Overview of Device Physics Research
Device Physics Laboratory
Today's high-technology society can be said to be based on semiconductor devices. Device physicists and engineers have been pursuing higher speeds and more sophisticated functions. This will be the guiding principle for the development of semiconductor devices for the foreseeable future. However, when we think of the limitedness of the earth, environmental friendliness should also be part of this guiding principle.
With this in mind, we are carrying out research for developing innovative electron devices, such as ultimately-low-energy-consuming single-electron devices. We are also doing research for controlling surface atom arrangement on a wafer scale and creating novel materials, which will lead to the invention of future devices based on an entirely new operating principle.
The single-electron device is, as its name indicates, a device whose operation can be controlled by a single electron. By employing single-electron devices for LSIs, we can reduce the amount of energy consumed to about 1/10,000-1/100,000 that of conventional LSIs. We succeeded in demonstrating room-temperature operation of a silicon (Si) single-electron transistor in 1994. Since then, we have been making efforts to integrate devices as well as to create more sophisticated functions using a simpler device structure. Establishing nanofabrication technology for Si single-electron devices has also been one of our main research targets.
In fiscal year of 1999, we achieved important and interesting results in four research areas. The first is a silicon single-electron inverter. The inverter is the most basic element in logic circuits. Our fabrication of the first Si single-electron inverter by means of a novel method called V-PADOX is an important milestone in the development of single-electron logic LSIs.
The second achievement is a new type of cross-linked resist for small pattern roughness. The sidewalls of a lithographically defined resist pattern have roughness caused by the molecular structure of resist. This roughness, while not large enough to affect the characteristics of conventional devices, must be reduced for devices that need precise size control of the order of a nanometer, single-electron devices for instance. We found that the roughness can be effectively reduced by cross-linking polymers of resist.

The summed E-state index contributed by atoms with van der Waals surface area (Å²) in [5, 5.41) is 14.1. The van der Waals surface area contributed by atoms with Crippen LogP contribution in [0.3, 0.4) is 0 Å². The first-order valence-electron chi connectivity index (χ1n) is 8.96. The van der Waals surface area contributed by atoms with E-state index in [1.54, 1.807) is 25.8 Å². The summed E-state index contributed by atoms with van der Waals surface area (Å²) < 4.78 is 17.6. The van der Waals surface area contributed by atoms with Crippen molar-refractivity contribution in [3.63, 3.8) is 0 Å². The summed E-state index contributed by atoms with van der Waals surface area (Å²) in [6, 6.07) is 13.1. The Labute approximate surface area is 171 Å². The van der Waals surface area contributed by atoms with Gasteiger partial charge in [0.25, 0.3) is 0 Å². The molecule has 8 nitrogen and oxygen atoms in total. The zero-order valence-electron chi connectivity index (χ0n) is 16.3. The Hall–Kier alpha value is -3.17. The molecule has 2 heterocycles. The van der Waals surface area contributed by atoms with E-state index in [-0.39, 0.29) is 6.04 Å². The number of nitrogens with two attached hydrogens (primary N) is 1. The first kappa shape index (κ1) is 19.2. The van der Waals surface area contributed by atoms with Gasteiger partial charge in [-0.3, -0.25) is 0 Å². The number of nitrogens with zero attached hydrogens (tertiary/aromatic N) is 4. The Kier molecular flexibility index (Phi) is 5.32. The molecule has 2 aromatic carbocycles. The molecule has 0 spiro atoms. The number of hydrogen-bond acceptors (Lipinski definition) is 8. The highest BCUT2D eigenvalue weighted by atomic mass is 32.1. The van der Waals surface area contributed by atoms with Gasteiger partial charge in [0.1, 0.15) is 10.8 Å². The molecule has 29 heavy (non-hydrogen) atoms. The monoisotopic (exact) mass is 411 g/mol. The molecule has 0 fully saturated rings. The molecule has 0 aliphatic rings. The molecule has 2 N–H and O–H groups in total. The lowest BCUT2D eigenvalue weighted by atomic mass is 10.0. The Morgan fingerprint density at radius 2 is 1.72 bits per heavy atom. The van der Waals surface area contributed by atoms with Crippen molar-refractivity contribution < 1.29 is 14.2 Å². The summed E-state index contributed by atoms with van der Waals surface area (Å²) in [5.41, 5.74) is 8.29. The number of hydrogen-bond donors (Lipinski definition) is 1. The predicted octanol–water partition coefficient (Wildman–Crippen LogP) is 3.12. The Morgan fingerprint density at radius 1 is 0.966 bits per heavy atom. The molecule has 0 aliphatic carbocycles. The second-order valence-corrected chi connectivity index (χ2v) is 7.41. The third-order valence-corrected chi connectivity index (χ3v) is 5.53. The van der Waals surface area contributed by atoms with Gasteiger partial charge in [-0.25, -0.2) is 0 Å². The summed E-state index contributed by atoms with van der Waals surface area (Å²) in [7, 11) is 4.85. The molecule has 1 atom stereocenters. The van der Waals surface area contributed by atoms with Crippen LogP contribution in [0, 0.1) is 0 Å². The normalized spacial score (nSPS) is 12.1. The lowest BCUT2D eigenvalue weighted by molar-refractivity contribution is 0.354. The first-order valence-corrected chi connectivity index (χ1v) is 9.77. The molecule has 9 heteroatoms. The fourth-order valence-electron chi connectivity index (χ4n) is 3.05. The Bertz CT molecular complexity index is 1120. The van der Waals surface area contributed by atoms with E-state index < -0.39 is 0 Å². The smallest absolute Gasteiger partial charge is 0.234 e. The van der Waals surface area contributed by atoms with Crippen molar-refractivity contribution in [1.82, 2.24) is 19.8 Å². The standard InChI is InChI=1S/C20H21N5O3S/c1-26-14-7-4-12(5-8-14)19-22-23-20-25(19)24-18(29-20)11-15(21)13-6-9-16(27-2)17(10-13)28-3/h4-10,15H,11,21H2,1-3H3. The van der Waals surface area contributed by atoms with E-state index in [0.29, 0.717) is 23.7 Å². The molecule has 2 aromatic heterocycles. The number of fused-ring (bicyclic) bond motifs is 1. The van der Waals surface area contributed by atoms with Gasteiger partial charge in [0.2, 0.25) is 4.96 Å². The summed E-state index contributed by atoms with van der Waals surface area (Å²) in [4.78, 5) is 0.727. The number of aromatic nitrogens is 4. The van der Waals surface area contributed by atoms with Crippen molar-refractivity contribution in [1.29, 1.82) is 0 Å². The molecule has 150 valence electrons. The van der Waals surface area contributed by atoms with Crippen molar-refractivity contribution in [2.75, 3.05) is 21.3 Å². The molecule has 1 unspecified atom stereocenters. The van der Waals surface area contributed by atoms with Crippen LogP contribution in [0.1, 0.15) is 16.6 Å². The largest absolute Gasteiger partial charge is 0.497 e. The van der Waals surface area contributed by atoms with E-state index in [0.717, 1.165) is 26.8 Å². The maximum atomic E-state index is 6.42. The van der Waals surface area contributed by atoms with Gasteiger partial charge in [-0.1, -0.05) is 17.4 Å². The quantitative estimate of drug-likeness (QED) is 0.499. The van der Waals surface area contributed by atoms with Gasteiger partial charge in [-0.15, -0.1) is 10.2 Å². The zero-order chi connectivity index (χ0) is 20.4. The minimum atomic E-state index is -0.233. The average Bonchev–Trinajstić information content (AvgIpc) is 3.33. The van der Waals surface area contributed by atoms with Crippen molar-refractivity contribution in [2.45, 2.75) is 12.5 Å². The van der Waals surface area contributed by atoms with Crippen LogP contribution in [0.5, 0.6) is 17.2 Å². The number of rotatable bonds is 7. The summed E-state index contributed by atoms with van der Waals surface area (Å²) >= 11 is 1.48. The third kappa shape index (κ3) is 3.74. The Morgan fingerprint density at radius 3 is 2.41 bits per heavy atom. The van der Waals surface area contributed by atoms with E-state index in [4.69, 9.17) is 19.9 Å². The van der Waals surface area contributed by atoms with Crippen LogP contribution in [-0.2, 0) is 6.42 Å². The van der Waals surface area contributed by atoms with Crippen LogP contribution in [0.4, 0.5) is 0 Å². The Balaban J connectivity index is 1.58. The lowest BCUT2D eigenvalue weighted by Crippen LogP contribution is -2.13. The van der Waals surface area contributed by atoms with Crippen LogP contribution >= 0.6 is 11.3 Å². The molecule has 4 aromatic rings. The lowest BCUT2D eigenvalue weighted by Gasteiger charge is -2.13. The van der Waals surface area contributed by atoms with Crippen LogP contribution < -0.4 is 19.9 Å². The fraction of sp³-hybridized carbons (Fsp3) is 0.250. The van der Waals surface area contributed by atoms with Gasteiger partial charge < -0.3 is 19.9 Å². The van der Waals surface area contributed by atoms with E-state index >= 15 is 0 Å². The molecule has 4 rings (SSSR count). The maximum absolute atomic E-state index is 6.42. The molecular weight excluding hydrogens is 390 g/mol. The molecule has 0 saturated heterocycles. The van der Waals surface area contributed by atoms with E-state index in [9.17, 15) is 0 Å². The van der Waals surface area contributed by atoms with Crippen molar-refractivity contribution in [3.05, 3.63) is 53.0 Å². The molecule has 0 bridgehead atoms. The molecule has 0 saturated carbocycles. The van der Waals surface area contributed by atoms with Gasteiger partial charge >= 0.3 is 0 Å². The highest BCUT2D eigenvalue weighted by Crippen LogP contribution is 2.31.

Thermal oxidation of Si is of central importance in Si device technology. It has been used for more than 30 years in the semiconductor industry. Nevertheless, the microscopic mechanism of thermal oxidation has remained unclear. We have created a universal theory for thermal oxidation of silicon that can describe various aspects of thermal oxidation quantitatively.
The ultimate processing technology may employ atom manipulation. For such a technology to be applicable to device fabrication, however, artificial atom manipulation should be done on the whole surface of a wafer. To achieve atom manipulation, we first need to have a deep understanding of atom dynamics. The knowledge of step dynamics observed on ultra-flat Si surfaces will make a key contribution to establishing a practical atom manipulation technology. The successful observation of steps resulted from the combination of our unique surface modification technique and a specially designed scanning electron microscope.